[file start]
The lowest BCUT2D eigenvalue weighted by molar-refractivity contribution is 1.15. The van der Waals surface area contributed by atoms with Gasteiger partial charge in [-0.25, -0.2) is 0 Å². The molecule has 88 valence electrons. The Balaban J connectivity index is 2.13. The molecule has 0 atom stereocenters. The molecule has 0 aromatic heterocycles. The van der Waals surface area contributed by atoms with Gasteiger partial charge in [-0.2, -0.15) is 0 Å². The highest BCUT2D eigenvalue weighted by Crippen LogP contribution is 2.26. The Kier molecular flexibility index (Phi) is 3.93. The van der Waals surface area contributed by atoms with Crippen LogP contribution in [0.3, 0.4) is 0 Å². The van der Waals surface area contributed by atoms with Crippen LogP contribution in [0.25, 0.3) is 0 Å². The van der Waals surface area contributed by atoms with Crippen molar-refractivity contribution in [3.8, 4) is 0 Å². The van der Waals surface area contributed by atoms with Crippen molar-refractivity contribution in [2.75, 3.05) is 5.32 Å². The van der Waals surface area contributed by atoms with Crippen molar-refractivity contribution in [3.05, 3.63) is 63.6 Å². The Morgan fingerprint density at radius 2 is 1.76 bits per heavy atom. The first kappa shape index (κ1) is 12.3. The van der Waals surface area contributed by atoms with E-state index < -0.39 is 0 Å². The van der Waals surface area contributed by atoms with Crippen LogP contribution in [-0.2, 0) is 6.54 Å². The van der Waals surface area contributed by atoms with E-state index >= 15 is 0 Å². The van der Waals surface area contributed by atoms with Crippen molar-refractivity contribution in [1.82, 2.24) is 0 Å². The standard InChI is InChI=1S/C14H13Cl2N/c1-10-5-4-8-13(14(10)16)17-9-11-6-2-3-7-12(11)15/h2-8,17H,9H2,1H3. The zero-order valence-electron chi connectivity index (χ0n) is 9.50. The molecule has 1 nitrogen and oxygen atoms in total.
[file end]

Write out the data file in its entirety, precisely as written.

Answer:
The lowest BCUT2D eigenvalue weighted by molar-refractivity contribution is 1.15. The van der Waals surface area contributed by atoms with Gasteiger partial charge in [-0.25, -0.2) is 0 Å². The molecule has 88 valence electrons. The Balaban J connectivity index is 2.13. The molecule has 0 atom stereocenters. The molecule has 0 aromatic heterocycles. The van der Waals surface area contributed by atoms with Gasteiger partial charge in [-0.2, -0.15) is 0 Å². The highest BCUT2D eigenvalue weighted by Crippen LogP contribution is 2.26. The Kier molecular flexibility index (Phi) is 3.93. The van der Waals surface area contributed by atoms with Crippen LogP contribution in [0.3, 0.4) is 0 Å². The van der Waals surface area contributed by atoms with Crippen LogP contribution in [0.25, 0.3) is 0 Å². The van der Waals surface area contributed by atoms with Crippen molar-refractivity contribution in [3.8, 4) is 0 Å². The van der Waals surface area contributed by atoms with Crippen molar-refractivity contribution in [2.75, 3.05) is 5.32 Å². The van der Waals surface area contributed by atoms with Crippen molar-refractivity contribution in [3.05, 3.63) is 63.6 Å². The Morgan fingerprint density at radius 2 is 1.76 bits per heavy atom. The first kappa shape index (κ1) is 12.3. The van der Waals surface area contributed by atoms with E-state index < -0.39 is 0 Å². The van der Waals surface area contributed by atoms with Crippen LogP contribution in [-0.2, 0) is 6.54 Å². The van der Waals surface area contributed by atoms with E-state index >= 15 is 0 Å². The van der Waals surface area contributed by atoms with Crippen molar-refractivity contribution in [1.82, 2.24) is 0 Å². The standard InChI is InChI=1S/C14H13Cl2N/c1-10-5-4-8-13(14(10)16)17-9-11-6-2-3-7-12(11)15/h2-8,17H,9H2,1H3. The zero-order valence-electron chi connectivity index (χ0n) is 9.50. The molecule has 1 nitrogen and oxygen atoms in total.